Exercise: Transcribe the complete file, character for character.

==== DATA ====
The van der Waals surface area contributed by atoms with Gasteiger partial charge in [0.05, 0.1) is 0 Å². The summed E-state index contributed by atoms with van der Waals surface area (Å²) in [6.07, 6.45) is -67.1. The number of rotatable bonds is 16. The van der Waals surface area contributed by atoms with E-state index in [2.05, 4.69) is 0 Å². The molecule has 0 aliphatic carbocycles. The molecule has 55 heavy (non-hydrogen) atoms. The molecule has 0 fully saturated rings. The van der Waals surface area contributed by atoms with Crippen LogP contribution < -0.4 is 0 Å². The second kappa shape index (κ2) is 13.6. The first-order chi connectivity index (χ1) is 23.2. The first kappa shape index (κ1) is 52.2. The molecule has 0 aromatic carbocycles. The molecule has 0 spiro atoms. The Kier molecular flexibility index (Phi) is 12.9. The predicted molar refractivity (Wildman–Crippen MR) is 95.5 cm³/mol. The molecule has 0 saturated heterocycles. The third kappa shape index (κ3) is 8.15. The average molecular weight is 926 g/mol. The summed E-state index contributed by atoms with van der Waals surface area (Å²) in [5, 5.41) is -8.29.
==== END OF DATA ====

The van der Waals surface area contributed by atoms with Gasteiger partial charge in [0.05, 0.1) is 0 Å². The summed E-state index contributed by atoms with van der Waals surface area (Å²) in [6.07, 6.45) is -67.1. The number of rotatable bonds is 16. The van der Waals surface area contributed by atoms with E-state index in [2.05, 4.69) is 0 Å². The molecule has 0 aliphatic carbocycles. The molecule has 55 heavy (non-hydrogen) atoms. The molecule has 0 fully saturated rings. The van der Waals surface area contributed by atoms with Crippen LogP contribution < -0.4 is 0 Å². The second kappa shape index (κ2) is 13.6. The first-order chi connectivity index (χ1) is 23.2. The first kappa shape index (κ1) is 52.2. The molecule has 0 aromatic carbocycles. The molecule has 0 spiro atoms. The Kier molecular flexibility index (Phi) is 12.9. The predicted molar refractivity (Wildman–Crippen MR) is 95.5 cm³/mol. The molecule has 0 saturated heterocycles. The third kappa shape index (κ3) is 8.15. The average molecular weight is 926 g/mol. The summed E-state index contributed by atoms with van der Waals surface area (Å²) in [5, 5.41) is -8.29.